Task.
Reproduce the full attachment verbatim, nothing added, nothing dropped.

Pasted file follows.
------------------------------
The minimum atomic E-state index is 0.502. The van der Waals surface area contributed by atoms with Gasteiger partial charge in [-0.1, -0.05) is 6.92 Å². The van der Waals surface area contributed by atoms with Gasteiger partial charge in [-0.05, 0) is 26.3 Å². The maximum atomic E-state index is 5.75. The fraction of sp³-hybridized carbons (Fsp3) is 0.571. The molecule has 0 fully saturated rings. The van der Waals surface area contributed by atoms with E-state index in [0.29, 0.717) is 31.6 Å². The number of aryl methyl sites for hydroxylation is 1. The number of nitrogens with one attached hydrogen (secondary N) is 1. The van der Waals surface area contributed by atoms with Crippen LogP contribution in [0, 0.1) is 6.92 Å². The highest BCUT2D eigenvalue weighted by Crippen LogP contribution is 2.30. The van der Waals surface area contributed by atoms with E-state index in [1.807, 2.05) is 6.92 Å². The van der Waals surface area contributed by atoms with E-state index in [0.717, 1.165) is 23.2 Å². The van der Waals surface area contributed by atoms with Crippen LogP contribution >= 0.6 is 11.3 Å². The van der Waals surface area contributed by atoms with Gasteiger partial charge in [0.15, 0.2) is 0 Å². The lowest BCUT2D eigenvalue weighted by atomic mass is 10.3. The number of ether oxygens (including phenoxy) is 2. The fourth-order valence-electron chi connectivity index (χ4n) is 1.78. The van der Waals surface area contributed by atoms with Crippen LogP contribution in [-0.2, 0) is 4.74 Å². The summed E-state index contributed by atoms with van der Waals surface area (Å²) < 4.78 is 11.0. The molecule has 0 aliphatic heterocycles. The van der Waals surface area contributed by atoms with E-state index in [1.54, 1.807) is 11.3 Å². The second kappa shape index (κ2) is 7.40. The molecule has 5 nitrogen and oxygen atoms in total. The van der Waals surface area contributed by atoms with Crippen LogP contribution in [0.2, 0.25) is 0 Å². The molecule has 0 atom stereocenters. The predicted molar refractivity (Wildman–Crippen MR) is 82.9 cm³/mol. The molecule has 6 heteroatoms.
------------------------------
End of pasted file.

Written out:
The minimum atomic E-state index is 0.502. The van der Waals surface area contributed by atoms with Gasteiger partial charge in [-0.1, -0.05) is 6.92 Å². The van der Waals surface area contributed by atoms with Gasteiger partial charge in [-0.05, 0) is 26.3 Å². The maximum atomic E-state index is 5.75. The fraction of sp³-hybridized carbons (Fsp3) is 0.571. The molecule has 0 fully saturated rings. The van der Waals surface area contributed by atoms with E-state index in [0.29, 0.717) is 31.6 Å². The number of aryl methyl sites for hydroxylation is 1. The number of nitrogens with one attached hydrogen (secondary N) is 1. The van der Waals surface area contributed by atoms with Crippen LogP contribution in [0, 0.1) is 6.92 Å². The highest BCUT2D eigenvalue weighted by Crippen LogP contribution is 2.30. The van der Waals surface area contributed by atoms with E-state index in [1.807, 2.05) is 6.92 Å². The van der Waals surface area contributed by atoms with E-state index in [0.717, 1.165) is 23.2 Å². The van der Waals surface area contributed by atoms with Crippen LogP contribution >= 0.6 is 11.3 Å². The van der Waals surface area contributed by atoms with Gasteiger partial charge in [0.15, 0.2) is 0 Å². The lowest BCUT2D eigenvalue weighted by atomic mass is 10.3. The number of ether oxygens (including phenoxy) is 2. The fourth-order valence-electron chi connectivity index (χ4n) is 1.78. The van der Waals surface area contributed by atoms with Crippen LogP contribution in [-0.2, 0) is 4.74 Å². The summed E-state index contributed by atoms with van der Waals surface area (Å²) < 4.78 is 11.0. The molecule has 0 aliphatic heterocycles. The van der Waals surface area contributed by atoms with E-state index in [1.54, 1.807) is 11.3 Å². The second kappa shape index (κ2) is 7.40. The molecule has 5 nitrogen and oxygen atoms in total. The van der Waals surface area contributed by atoms with Crippen LogP contribution in [0.2, 0.25) is 0 Å². The molecule has 0 atom stereocenters. The predicted molar refractivity (Wildman–Crippen MR) is 82.9 cm³/mol. The molecule has 6 heteroatoms.